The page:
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Discussion Starter #1
Just got back from crabbing/fishing Yaquina yesterday. We jigged up a couple dozen herring.

When brining herring, is it better to have them frozen, or fresh, when starting the brine?

Thanks! :cheers:
 

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If you plan on cut plugging them first, they cut better if frozen. Clean out inside carefully from the end and submerge in standard brine overnight at least. Lay on paper towels for a short while and bag and freeze.

I assume you are using them for bait?:shrug:

Eating them? Ask someone else? I buy them pickled at the grocery store for that.:cheers:

Linda
 

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If your gonna use them for bait, spray a cookie sheet (an old one ) with WD-40 and place the herring on it ...(not touching) and put them in the freezer until froze solid them remove from sheet and bag... This will assure that on the next fishing trip you won't have to wait till they thaw and you can cut them partially frozen like retiredgal and I suggest...If your gonna brine them to eat fresh is best and brine in the fridge overnight...:smile: Barney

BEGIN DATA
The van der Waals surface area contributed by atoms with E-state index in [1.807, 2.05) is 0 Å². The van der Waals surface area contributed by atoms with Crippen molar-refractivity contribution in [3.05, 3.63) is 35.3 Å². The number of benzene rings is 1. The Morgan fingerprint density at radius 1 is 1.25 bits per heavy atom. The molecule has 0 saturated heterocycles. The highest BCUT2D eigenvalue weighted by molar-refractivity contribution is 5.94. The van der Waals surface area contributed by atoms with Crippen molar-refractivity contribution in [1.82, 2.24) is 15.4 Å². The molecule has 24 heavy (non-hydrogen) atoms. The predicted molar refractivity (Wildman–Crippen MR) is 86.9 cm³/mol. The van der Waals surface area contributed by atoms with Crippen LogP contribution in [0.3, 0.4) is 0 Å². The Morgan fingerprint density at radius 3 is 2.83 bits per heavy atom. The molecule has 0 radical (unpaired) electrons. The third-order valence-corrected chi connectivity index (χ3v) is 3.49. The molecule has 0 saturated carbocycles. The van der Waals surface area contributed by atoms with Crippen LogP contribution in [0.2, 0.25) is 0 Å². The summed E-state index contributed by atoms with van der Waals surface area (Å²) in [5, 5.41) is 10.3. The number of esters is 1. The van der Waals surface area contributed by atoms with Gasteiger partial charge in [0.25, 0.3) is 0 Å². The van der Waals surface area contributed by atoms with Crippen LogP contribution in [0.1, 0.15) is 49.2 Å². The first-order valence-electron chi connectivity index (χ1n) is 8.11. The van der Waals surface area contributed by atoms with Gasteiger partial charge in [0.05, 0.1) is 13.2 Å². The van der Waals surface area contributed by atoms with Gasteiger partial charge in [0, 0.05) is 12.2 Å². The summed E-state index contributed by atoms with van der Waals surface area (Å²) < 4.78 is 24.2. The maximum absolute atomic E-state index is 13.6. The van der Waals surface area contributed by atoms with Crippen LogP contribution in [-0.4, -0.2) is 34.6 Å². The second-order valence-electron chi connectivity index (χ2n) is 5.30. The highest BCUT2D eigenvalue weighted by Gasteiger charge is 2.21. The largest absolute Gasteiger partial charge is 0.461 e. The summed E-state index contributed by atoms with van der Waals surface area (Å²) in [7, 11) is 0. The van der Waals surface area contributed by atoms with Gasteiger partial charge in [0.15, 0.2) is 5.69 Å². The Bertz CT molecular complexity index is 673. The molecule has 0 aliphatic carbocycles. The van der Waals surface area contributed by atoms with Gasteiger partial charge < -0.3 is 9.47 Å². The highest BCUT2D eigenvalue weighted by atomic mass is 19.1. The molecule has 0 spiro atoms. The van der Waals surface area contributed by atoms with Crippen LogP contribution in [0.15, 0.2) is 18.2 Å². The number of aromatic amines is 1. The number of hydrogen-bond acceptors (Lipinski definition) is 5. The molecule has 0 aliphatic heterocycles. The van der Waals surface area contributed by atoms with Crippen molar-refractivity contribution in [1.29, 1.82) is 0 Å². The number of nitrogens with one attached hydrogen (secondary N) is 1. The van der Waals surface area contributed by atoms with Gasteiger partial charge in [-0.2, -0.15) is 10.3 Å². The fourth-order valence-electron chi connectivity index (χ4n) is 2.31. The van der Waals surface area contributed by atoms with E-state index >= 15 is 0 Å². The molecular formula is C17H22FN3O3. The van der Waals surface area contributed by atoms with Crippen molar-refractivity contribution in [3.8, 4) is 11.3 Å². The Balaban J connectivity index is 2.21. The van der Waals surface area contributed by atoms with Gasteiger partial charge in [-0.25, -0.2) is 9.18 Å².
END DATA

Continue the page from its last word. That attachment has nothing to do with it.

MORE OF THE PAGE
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Yes, brining them to use as Bait... NOT to eat. :D

I'll stick to halibut, tuna, and salmon for that~:smash:
 

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When brining herring, is it better to have them frozen, or fresh, when starting the brine?

Thanks! :cheers:
I'll take a shot at your question; hope it is not too late. With Yaquina Bay Herring, my experience is that they tend to have soft skin and belly's, so I would brine them as soon as possible (i.e. fresh). After mixing up a strong salt solution, I'd add the Herring, and place them in a refrigerator for a day or so.

In posts from years past, some folks will have a bucket with ice and rock salt on the boat (I presume some seawater too), and then put the just-caught Herring straight into the bucket.

FYI - I've successfully used YB Herring a few times for Salmon, although I initially questioned the wisdom of putting a Herring with peeling skin and a gaping belly on a perfectly good hook. I believe I fished them whole rather than cut-plugged.
 
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